Monday, May 26, 2014

Day and night

Some places look marvellous when you view it at night. I tried to get some pictures, mainly monuments and churches and then tried to photograph it from the same place in the night. The latest is the Bharat Ratna J R D Tata bridge, a multi-layered flyover at Nashik Phata, Pune.

The same bridge has a wonderful lighting scheme during the night.

The St Patrick’s Cathedral in Pune (opposite the Race Course) is about 164 years old and was built in the Gothic style.

At night you can’t miss it when you drive down the Empress Garden road.

The Red church is another landmark in Pune. Though commonly known as the “Red Church” it is actually a Synagogue. This picture was clicked many years ago.

Of late photography is not allowed in the premises (due to security reasons) so instead of a night shot I clicked a silhouette of it from my vehicle when I stopped at the traffic light.

The St Mary’s church (built in 1820) is one of the oldest churches in Pune.

Being a garrison church, it contains many memorials of the British soldiers who served in various wars and battles. The church is well lit and looks colourful in the night.

As mentioned in one of my previous blogs, the  Fitzgerald  bridge (commonly known as the Yerwada bridge or bund garden bridge) was wide and strong and it had a bund close to it.

It is interesting to know that this bund was financed by Sir Jamsetji Jeejeebhoy and was named as Jamsetji Bund. It was created in 1853 to provide water for the poorer citizens of the city.

The Taj hotel in Mumbai was easy for me to click as I stayed at a friend’s place which was close to the Taj.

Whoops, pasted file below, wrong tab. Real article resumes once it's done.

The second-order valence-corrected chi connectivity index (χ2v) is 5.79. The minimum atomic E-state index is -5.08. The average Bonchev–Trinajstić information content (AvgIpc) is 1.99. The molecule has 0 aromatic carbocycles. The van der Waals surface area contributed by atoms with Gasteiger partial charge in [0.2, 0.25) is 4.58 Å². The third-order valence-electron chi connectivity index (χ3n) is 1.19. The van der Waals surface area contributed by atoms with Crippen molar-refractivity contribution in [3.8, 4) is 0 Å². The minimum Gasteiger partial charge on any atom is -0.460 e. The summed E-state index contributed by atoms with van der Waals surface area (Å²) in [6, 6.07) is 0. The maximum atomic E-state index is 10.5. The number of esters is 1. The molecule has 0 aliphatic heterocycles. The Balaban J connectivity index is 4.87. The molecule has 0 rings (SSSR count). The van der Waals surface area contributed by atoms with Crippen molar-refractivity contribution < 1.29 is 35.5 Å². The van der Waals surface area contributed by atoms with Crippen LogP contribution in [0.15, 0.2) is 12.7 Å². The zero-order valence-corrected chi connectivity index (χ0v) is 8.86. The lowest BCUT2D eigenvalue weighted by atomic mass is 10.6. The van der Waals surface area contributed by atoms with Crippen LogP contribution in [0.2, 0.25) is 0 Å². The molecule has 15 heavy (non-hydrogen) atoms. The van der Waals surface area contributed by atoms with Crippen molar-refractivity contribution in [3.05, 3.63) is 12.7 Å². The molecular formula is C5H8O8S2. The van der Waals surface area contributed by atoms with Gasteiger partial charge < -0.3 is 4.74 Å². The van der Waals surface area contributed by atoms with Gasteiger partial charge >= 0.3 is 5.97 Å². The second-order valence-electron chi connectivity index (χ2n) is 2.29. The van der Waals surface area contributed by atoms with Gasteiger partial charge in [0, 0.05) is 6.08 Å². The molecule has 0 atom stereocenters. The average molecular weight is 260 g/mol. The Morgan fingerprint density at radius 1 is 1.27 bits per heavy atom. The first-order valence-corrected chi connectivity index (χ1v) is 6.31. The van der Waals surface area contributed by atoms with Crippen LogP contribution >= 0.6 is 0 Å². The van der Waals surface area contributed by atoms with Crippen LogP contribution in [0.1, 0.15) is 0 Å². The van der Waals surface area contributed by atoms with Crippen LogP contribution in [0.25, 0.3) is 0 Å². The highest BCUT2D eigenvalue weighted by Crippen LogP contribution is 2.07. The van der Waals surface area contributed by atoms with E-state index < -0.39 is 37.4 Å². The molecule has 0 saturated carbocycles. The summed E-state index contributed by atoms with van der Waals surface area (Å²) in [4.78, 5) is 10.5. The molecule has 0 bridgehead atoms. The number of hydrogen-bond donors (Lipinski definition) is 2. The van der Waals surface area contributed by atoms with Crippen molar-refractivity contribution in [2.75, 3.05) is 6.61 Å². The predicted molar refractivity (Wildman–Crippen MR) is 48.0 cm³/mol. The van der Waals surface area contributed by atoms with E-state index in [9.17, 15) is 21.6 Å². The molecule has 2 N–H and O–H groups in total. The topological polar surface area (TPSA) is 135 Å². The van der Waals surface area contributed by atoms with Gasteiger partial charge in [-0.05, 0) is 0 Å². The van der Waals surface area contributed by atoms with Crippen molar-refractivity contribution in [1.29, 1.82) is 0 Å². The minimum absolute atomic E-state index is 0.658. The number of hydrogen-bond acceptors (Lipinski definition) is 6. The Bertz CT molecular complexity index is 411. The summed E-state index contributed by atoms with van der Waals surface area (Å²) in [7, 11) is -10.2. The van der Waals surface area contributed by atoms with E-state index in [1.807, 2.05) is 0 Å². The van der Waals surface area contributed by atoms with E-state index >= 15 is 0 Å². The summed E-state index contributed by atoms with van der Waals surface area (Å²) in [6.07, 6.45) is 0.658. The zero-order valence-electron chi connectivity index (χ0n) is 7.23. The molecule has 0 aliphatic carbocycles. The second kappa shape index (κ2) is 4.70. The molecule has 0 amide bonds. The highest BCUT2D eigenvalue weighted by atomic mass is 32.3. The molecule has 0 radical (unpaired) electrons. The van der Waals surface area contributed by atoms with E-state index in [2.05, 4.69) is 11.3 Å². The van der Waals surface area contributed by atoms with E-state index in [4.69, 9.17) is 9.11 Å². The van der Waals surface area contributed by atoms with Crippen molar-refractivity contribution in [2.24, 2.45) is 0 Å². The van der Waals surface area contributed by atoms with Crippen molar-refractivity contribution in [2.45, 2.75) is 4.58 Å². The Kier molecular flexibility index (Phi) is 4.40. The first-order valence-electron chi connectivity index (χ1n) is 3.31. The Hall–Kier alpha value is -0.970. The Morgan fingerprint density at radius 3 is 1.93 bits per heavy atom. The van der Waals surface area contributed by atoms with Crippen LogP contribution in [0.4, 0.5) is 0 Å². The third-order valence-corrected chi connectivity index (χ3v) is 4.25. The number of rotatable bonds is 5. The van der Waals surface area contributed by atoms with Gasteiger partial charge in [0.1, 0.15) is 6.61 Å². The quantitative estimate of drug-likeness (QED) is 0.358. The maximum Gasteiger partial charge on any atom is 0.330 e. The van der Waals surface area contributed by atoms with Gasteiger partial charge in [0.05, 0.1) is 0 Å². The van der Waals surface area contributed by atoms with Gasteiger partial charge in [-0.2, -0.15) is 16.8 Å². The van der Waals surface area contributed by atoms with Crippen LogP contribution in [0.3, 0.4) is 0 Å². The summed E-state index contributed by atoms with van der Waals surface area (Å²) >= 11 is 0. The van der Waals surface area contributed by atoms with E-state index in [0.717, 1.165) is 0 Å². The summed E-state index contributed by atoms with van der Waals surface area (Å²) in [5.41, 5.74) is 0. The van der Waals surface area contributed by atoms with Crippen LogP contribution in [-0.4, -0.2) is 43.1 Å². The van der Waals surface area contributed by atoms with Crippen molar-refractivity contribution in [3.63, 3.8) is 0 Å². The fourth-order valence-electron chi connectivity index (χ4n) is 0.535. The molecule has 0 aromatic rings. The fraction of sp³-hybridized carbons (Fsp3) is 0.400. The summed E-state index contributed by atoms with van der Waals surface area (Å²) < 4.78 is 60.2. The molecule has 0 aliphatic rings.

The same looked different with the Arabian sea as the back drop during the day time. This was clicked much before the 26/11 terrorist attack in 2008.

Interestingly three of the five examples given above have something to do with the Tatas.
And talking of the Tatas, I saw this Nano (a Tata product)  parked on MG road in Pune.

Tuesday, May 13, 2014

Catch and release

Fish A to Fish B : “I am off to Norway”
B: "Why do you want to go all the way to Norway?”
A: “Because it is illegal to catch and release a fish in Norway”
B: “Who would want to do such a thing?”

A: “In which water world are you living in? The humans have developed a sport where they do fishing just for the fun of it and then release the fish back into the water”
B: “Oh at least we will be alive after they have had their fun”
A: “Don’t be stupid. Do you know the trauma and agony that a fish undergoes once that hook gets into our mouth? Last week my friend (let us call him Nemo) got hooked by a guy who thought he would have some fun by engaging in this ‘catch and release’ sport. 
The minute Nemo got hooked, he started wriggling and pulling against the fishing line, by which the hook got embedded deep into his jaw. This guy (let us call him Mr X) found it difficult to haul up Nemo and asked two passers-by for help. One of the guys helped Mr X to haul up Nemo with the net.

Mr X was very happy with his catch and kept saying “he is a big one”